Herding Cats: Jim Strode, 61
Almost since the inception of the militia movement, Jim Strode has been trying to pull its often-warring factions together into one national organization — a task that has been compared to herding cats. A reserve deputy in New Mexico for more than 20 years, Strode always portrayed militias in moderate terms, as groups "organized on the principle of people helping people" that were fundamentally concerned with helping to cope with disasters. Still, like Patriots nationwide, Strode pushed popular Patriot conspiracy theories, including a particularly resilient one alleging that the Federal Emergency Management Agency is no mere disaster relief organization — rather, it is a New World Order front that will one day direct the internment of good Americans in concentration camps. After starting the New Mexico Militia in 1995, Strode hosted the first gathering of the American Constitutional Militia Network, which was created as a networking nexus, but after less than a year it faded away without achieving notable success. In the hysteria preceding the millennial date change, Strode again attempted to bring unity to the movement, starting an outfit called the Coalition of Militias, which was stillborn. Finally, just this February, Strode joined up with Republic of Texas separatist Mike Joffrion to start the United States Militia, but prospects for this, too, appear dim.
Writing the Right: Chris Temple, 39
The world of radical right-wing journalism exploded in the 1990s, and few writers were more central to that maelstrom than Chris Temple. For more than a decade, Temple has played to virtually every sector of the extreme right, from neo-Nazis to militiamen to adherents of the anti-Semitic Christian Identity theology — adding, in most cases, a plug for the financial advice he sells in his National Investor newsletter. As co-founder of United Citizens for Justice, formed to support Randy Weaver in the aftermath of his deadly standoff with federal officials in Idaho, Temple spoke at a seminal Colorado meeting of right-wing extremists planning a response. He spoke several times during the mid-1990s at Aryan World Congresses hosted by the neo-Nazi Aryan Nations. Temple was, for a time, the western correspondent for the anti-Semitic tabloid The Spotlight, and for many years was a key writer for The Jubilee, America’s leading Christian Identity publication. In 1997, Temple told an audience, "I am very much a national socialist," according to the Coalition for Human Dignity. Formerly a Montanan, Temple now lives in Spooner, Wisc., and is managing editor for another hard-line racist group, the Council of Conservative Citizens. Like many on the extreme right, he has recently taken up with neo-Confederate hate groups.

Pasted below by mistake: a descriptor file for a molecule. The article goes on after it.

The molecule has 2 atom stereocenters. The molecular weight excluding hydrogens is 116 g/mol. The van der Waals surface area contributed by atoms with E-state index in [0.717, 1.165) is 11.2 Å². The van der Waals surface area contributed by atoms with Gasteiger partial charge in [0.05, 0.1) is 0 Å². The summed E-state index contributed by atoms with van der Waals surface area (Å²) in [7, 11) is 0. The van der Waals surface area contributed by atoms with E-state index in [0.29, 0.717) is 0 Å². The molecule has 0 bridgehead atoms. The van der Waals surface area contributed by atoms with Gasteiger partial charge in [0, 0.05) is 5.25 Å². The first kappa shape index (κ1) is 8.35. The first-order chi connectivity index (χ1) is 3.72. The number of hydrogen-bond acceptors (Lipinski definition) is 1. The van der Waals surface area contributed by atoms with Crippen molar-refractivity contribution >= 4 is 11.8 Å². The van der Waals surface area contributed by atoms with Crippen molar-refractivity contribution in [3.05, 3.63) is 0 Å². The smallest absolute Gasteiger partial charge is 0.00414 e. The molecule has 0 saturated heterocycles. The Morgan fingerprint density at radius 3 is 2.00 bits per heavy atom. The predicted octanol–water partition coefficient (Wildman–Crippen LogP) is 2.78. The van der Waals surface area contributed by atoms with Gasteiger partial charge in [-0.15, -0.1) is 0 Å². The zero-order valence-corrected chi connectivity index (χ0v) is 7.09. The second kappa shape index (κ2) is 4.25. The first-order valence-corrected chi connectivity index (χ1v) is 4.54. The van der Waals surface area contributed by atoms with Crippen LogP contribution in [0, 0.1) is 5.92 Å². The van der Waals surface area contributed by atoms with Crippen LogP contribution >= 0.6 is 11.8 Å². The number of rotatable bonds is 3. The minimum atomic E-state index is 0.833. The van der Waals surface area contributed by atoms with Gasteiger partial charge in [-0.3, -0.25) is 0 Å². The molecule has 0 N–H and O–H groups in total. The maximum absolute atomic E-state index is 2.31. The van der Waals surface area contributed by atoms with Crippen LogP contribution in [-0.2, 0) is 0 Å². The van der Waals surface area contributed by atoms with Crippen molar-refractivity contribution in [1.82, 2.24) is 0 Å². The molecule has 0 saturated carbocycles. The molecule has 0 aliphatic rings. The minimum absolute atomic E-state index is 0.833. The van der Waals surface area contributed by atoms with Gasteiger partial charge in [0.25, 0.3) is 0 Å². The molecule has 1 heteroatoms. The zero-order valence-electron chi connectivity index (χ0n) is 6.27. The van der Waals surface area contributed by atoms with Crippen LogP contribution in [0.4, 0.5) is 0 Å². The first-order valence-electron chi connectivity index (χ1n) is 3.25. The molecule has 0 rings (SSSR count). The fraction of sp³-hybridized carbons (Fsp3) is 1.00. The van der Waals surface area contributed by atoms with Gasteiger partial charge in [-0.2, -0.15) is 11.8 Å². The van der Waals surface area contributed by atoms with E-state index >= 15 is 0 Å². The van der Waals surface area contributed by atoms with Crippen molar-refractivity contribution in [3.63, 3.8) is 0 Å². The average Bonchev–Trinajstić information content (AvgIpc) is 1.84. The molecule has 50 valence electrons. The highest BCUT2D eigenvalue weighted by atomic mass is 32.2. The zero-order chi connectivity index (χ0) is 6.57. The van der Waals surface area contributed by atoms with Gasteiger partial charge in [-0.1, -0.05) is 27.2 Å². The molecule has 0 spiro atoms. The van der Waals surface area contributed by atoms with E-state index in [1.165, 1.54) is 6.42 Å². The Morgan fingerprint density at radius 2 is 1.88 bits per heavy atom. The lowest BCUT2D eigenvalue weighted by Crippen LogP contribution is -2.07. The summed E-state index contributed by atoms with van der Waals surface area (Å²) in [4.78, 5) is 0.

The Racist Con Man: Leroy Schweitzer, 62
Montana crop duster LeRoy Schweitzer, who learned at the feet of Colorado rip-off artist Roy Schwasinger, was the prolific con man behind the Montana Freemen. But unlike Schwasinger, Schweitzer added a specifically racist and anti-Semitic twist to his money scams. Schweitzer’s Freemen argued that the unalienable rights referred to in the Preamble to the Constitution in fact specifically excluded "the colored races and Jews." Even as he pushed this and other aspects of the anti-Semitic Christian Identity religion, Schweitzer taught an estimated 800 people from around the nation — at a cost of $100 each — how to defraud others. Essentially, this boiled down to a lesson in creating fake financial instruments, often signed by Schweitzer, that were supposedly backed up by liens against government officials. And Schweitzer talked tough about resistance to government agents, telling one of his classes, "We are the authorities… . Anyone obstructing justice, the order is shoot to kill." In 1996, FBI agents arrested Schweitzer for felony criminal syndicalism, precipitating an 81-day standoff between agents and the Montana Freemen holed up in "Justus Township" (above) that finally ended peacefully. Most of the Freemen drew long prison terms after the siege ended, with Schweitzer being sent to federal prison for 22 years.
Mail Order Militiaman: John Trochmann, 57
On Jan. 1, 1994, John Trochmann, along with his brother David and nephew Randy, officially inaugurated the Militia of Montana (MOM), although it probably had been active for several months already. It was the first major militia to come to public attention, a fact reflected when John Trochmann was called to testify to a Senate committee in the aftermath of the Oklahoma bombing. Known for his hot temper, Trochmann sold survivalist goods, military manuals and the like, telling his potential customers that these supplies would be vital when the forces of the New World Order came calling. So it wasn’t much of a surprise when his wife Carolyn told Esquire magazine that her spouse had huge .50-caliber guns stashed in the woods along with enough ammo to hold off a battalion. In 1995, Trochmann was in Montana offering to help officials talk Montana Freeman LeRoy Schweitzer into surrendering on outstanding charges. While there, he and six others were arrested with assault rifles, $80,000 in cash, gold and silver, and a trove of other supplies. But within days, officials dropped their charges, saying they were mistaken in their suspicions of a plot. Today, after he spent much of the 1990s speaking on the Patriot circuit, Trochmann’s Noxon-based MOM is little more than a warehouse, known to many former admirers as the "mail order militia."